Monetary, fiscal policies: The equivalent of a two legged stool?

Monetary, fiscal policies: The equivalent of a two legged stool?
Published: 11 October 2018 (151 Views)
ON October 1, 2018, the Reserve Bank of Zimbabwe (RBZ) issued its rather long monetary policy statement (MPS).

Empirical evidence has shown that ordinarily, the length of such a statement is inversely proportional to its importance or usefulness, and directly proportional to its confusion making capability. This was no exception.

Pandemonium reigned soon afterwards, as the markets became disoriented, dizzy and confused.

At the centre of the confusion was the belated admission by the RBZ that among the multi-currencies in use in Zimbabwe was a local one with two or three pseudonyms viz the bond note, plastic money and the mouthful "Real Time Gross Settlement Foreign Currency Account — RTGS FCA! No wonder the markets were literally throwing up, with the local currency in vertigo inducing free fall. But in denial, the RBZ was insisting that the exchange rate of this currency or "token money" was still 1:1 to the United States dollar. No one believed the Bank. Its reputation is not the best in the World.

On the same fateful day, by way of treatment, the Treasury Chief, Finance and Economic Development Minister Muthuli Ncube, prescribed a 2% electronic money transaction tax, to balance government books. His intention was to tax the informal sector, which now is arguably larger than the formal sector. It may turn out to be a master stroke.

Developmental economists have argued for decades that the informal sector in developing countries competes unfairly with the tax paying formal sector, and also denies government of funds for social services and other public goods.

Critics, however, point out that the informal sector in countries such as Zimbabwe is a hand-to-mouth affair, and taxing it is akin to milking a starving cow. They further observe that such a sadistic and regressive tax regime is what the capitalistic world wants to see before riding to the rescue.

The theory is that there must be wailing and gnashing of teeth, plus blood on the floor, so that the consequences of fiscal profligacy be permanently etched on the psychic of the nation- permanently embedded in the national memory, while arousing international sympathy necessary for the rest of the World to assist. The hope is that when it comes to selecting national leadership in future, the populace will do so diligently. Critics further noted, however, that the dubbing of the 2% transaction tax as an "austerity measure" was deception at its worst.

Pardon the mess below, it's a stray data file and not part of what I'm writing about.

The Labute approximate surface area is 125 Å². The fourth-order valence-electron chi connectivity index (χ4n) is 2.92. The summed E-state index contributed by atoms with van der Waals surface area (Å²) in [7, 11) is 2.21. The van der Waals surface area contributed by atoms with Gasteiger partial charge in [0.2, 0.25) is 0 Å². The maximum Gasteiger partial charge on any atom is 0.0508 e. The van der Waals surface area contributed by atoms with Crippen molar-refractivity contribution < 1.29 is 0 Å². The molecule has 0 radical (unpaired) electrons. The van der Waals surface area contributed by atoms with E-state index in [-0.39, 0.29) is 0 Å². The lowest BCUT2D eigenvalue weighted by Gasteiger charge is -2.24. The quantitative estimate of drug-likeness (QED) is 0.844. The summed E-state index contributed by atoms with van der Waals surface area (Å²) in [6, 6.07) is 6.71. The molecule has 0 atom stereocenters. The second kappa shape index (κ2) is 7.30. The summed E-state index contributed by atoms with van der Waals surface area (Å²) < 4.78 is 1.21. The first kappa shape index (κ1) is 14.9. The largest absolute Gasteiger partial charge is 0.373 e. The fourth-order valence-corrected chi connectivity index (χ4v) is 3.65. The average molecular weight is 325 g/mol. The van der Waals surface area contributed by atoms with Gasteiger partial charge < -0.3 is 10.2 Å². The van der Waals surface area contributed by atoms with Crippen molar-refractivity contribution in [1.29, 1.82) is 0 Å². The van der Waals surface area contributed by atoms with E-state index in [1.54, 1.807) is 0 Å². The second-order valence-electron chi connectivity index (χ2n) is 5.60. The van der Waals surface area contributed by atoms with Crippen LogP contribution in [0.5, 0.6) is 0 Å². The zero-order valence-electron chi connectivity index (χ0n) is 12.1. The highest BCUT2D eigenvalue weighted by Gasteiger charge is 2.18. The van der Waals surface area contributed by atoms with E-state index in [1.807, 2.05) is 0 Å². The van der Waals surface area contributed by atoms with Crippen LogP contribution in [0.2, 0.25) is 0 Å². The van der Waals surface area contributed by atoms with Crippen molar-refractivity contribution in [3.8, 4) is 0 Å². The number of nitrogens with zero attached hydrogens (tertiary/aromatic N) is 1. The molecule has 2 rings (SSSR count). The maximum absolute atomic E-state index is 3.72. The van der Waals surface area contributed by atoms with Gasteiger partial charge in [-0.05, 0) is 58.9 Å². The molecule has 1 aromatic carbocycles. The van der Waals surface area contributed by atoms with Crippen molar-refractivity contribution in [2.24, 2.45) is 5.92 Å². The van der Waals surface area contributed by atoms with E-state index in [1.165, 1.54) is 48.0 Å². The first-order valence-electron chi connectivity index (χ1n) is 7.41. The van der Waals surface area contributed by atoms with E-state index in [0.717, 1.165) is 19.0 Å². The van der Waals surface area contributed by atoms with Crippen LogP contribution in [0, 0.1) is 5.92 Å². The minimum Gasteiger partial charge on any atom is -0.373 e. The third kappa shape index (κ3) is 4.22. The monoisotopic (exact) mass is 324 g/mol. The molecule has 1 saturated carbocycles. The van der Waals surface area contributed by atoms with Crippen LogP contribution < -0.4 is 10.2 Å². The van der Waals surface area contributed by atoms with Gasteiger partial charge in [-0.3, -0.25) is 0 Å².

Government, to save its own skin, was sacrificing the poor and out of work to keep its fiscal profligacy, bloated ranks and obscene perquisites enjoyed by its senior corps intact. Its overriding ambition is to stay in power, and therefore in possession of the keys to the cookie jar, which jar happens to house both Treasury and the RBZ.

There is some truth, of course, to all these unkind and negative sentiments. Belatedly, the minister was forced to suggest that proceeds from the 2% tax would be ring-fenced for social services, such as healthcare and education, accessed by the poor as the elite prefer better quality services offered abroad.

The minister dubbed the MPS and his fiscal strategy, with its 2% transaction tax, the Transitional Stabilisation Programme (TSP) running from October 2018 to December 2020. The enthusiastic tax raising and half hearted cost reducing exercises read together with the MPS, however, looked like a two legged stool, not exactly the foundation of a piece of sound economic growth engineering project.

A fire sale of State-owned enterprises and parastatals is on the cards, as part of the treatment. But the political and economic landscapes are so confused and volatile that very little cash or investment may be raised from the exercise. Generally, FDI is not guaranteed.

The toxic fundamentals, if not personalities too, also attract the worst forms of vulture investors, the asset strippers. It is debatable whether or not in its state of mind, and given the constrained time frame, the government of Zimbabwe is able to navigate its way diligently, without corruption, through the minefield that is the disposal of national assets and awarding of mining concessions. The fact that the World Bank is involved in these activities may be some consolation.

The stabilisation period may also see the small manufacturing industrial base, in the country, going down the tube as demand shrinks in sympathy to decreasing disposable income.

The operating environment is further worsened by distorted costs, expensive money, high taxes, poor services, and high levels of arbitrage in the economy. It is important, therefore, that by the second year of the TSP, at least a third of the national balanced budget be directed at hard currency generating or genuine, high value adding, and import substitution investments.